What are my insurance claim rights? Is there any consumer protection against companies that abuse the consumer? The answer is yes! Every State has administrative entity that regulates insurance companies.
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The 1945 Federal McCarran-Ferguson Act codified in U.S. Code Title 15, Chapter 20 gives the states the power to regulate the business of insurance as they see fit. This is the reason why all policies and regulations are different in each state. All states have enacted statutes that apply to insurance companies, agents, brokers, adjusters, and just everyone else that has to do anything with the business.
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These statutes give power to the states to create the “Department of Insurance.” They also codify the claim rights a consumer has against an insurance company. For example, the Revised Code of Washington (RCW) 48.01.030 states “The business of insurance is one affected by the public interest, requiring that all persons be actuated by good faith, abstain from deception, and practice honesty and equity in all insurance matters. Upon the insurer, the insured, their providers, and their representatives rests the duty of preserving inviolate the integrity of insurance.” This language is common to all states with very little modification.
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This language is very specific and sets forth the requirement of good faith and fair dealing. Most states define exactly what your consumer rights are or what claim practices are forbidden.
- Misrepresenting pertinent facts or insurance policy provisions;
- Failing to acknowledge and act reasonably promptly upon communications with respect to claims arising under insurance policies;
- Failing to adopt and implement reasonable standards for the prompt investigation of claims arising under insurance policies;
- Refusing to pay claims without conducting a reasonable investigation;
- Failing to affirm or deny coverage of claims within a reasonable time after proof of loss statements have been completed;
- Not attempting in good faith to effectuate prompt, fair and equitable settlements of claims in which liability has become reasonably clear. In particular, this includes an obligation to effectuate prompt payment of property damage claims to innocent third parties in clear liability situations. If two or more insurers are involved, they should arrange to make such payment, leaving to themselves the burden of apportioning it;
- Compelling insureds to institute or submit to litigation, arbitration, or appraisal to recover amounts due under an insurance policy by offering substantially less than the amounts ultimately recovered in such actions or proceedings;
- Attempting to settle a claim for less than the amount to which a reasonable man would have believed he was entitled by reference to written or printed advertising material accompanying or made part of an application;
- Making claims payments to insureds or beneficiaries not accompanied by a statement setting forth the coverage under which the payments are being made;
- Asserting to insureds or claimants a policy of appealing from arbitration awards in favor of insureds or claimants for the purpose of compelling them to accept settlements or compromises less than the amount awarded in arbitration;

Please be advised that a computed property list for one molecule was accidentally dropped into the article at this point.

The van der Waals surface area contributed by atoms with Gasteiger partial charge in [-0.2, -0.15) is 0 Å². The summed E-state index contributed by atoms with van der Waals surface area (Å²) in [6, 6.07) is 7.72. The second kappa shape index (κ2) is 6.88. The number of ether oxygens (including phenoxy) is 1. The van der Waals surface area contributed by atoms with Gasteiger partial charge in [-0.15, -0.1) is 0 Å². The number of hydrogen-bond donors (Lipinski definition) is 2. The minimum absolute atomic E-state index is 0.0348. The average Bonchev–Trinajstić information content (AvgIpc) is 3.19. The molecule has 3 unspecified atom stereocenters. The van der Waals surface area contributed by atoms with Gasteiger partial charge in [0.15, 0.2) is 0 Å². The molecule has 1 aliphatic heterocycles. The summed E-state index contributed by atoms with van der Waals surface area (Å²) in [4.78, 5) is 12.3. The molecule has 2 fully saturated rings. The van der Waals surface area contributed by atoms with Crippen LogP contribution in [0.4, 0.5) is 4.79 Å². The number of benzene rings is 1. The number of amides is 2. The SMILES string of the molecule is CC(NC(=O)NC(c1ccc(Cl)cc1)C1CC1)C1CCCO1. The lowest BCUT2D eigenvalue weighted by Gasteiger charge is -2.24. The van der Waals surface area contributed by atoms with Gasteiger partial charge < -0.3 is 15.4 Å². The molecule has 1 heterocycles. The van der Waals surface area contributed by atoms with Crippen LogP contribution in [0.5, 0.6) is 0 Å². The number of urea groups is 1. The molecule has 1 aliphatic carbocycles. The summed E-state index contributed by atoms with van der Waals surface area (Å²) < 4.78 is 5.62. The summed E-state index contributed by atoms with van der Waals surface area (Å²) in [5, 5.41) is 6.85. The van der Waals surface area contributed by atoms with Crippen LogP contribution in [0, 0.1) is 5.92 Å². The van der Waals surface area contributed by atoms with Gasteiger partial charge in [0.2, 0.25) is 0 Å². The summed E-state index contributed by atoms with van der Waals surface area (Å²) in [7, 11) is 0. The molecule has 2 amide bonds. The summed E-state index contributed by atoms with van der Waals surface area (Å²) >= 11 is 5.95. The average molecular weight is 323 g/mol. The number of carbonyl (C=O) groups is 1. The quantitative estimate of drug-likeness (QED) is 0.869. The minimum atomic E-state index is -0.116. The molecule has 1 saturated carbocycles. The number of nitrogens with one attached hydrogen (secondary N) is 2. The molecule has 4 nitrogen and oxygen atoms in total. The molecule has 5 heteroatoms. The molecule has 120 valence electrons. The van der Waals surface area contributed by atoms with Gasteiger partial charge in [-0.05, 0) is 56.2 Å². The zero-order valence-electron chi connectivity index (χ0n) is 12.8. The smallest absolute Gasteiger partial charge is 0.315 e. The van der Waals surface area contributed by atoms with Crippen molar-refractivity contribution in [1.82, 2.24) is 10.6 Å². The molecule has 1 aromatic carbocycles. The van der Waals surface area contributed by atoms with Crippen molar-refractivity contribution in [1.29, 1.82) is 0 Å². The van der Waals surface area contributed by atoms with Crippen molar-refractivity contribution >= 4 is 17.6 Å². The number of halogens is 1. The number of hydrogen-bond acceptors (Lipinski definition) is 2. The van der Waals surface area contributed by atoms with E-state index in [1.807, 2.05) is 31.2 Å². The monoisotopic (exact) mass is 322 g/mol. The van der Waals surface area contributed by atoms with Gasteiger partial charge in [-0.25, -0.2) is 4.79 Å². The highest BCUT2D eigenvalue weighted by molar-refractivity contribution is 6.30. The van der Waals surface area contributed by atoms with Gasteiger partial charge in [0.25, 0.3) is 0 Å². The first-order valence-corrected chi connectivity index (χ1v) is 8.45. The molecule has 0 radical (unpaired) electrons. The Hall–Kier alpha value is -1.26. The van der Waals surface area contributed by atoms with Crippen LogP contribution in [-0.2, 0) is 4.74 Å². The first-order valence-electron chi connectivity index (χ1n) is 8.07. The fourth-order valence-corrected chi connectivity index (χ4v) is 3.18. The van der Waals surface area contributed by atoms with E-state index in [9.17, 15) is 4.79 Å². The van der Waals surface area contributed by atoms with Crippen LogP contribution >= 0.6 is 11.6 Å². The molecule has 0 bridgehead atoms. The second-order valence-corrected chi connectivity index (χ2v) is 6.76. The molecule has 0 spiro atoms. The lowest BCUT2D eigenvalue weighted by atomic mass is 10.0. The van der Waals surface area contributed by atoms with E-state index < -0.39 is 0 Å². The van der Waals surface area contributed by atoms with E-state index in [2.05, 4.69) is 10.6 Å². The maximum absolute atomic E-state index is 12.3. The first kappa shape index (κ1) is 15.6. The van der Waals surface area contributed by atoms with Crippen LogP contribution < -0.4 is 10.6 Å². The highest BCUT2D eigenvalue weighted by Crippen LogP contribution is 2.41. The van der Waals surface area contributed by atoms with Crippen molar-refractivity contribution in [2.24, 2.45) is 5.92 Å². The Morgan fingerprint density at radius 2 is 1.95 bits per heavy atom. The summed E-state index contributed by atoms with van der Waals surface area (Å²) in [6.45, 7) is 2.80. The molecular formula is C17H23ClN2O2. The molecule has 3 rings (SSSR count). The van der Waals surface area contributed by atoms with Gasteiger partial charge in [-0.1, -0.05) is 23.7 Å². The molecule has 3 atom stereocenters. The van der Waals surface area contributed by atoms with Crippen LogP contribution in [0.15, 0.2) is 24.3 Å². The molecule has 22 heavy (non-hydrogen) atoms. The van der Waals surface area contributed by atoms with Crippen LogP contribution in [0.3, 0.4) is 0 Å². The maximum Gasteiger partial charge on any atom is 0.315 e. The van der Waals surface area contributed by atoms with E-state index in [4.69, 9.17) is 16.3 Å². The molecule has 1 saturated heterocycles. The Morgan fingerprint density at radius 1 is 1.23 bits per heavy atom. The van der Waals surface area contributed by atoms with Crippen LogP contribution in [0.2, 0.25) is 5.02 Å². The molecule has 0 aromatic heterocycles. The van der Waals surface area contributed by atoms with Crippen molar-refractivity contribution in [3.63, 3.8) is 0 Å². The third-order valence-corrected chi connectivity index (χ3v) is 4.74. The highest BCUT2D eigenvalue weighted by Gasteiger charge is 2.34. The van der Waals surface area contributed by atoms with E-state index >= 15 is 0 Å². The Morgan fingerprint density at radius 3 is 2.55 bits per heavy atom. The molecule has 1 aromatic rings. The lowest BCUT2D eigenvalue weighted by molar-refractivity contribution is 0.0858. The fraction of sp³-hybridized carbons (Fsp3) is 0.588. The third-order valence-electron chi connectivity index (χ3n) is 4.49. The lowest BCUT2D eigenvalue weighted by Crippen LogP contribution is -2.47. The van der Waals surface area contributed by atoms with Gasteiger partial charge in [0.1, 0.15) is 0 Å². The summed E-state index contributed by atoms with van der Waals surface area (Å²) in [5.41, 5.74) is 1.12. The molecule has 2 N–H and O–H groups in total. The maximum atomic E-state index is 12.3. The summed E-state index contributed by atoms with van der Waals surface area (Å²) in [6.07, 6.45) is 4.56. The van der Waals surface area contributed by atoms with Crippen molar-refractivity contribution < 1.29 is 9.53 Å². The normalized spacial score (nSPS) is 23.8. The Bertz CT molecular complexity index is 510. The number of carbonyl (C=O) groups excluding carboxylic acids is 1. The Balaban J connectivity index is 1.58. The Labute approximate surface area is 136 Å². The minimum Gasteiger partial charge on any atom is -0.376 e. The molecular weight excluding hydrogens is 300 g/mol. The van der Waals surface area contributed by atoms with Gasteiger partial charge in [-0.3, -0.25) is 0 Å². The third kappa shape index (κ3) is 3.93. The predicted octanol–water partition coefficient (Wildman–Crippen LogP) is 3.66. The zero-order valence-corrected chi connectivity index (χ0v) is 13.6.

- Delaying the investigation or payment of claims by requiring an insured, claimant, or the physician of either to submit a preliminary claim report and then requiring subsequent submissions which contain substantially the same information;
- Failing to promptly settle claims, where liability has become reasonably clear, under one portion of the insurance policy coverage in order to influence settlements under other portions of the insurance policy coverage;
- Failing to promptly provide a reasonable explanation of the basis in the insurance policy in relation to the facts or applicable law for denial of a claim or for the offer of a compromise settlement;
- Unfairly discriminating against claimants because they are represented by a public adjuster;
- Failure to expeditiously honor drafts given in settlement of claims. A failure to honor a draft within three working days of notice of receipt by the payor bank will constitute a violation of this provision. Dishonor of any such draft for valid reasons related to the settlement of the claim will not constitute a violation of this provision;
- Failure to adopt and implement reasonable standards for the processing and payment of claims once the obligation to pay has been established. Except as to those instances where the time for payment is governed by statute or rule or is set forth in an applicable contract, procedures which are not designed to deliver a check or draft to the payee in payment of a settled claim within fifteen business days after receipt by the insurer or its attorney of properly executed releases or other settlement documents are not acceptable. Where the insurer is obligated to furnish an appropriate release or settlement document to an insured or claimant, it shall do so within twenty working days after a settlement has been reached;
- Delaying appraisals or adding to their cost under insurance policy appraisal provisions through the use of appraisers from outside of the loss area. The use of appraisers from outside the loss area is appropriate only where the unique nature of the loss or a lack of competent local appraisers make the use of out-of-area appraisers necessary.
2152 S Vineyard #136, Mesa, AZ 85210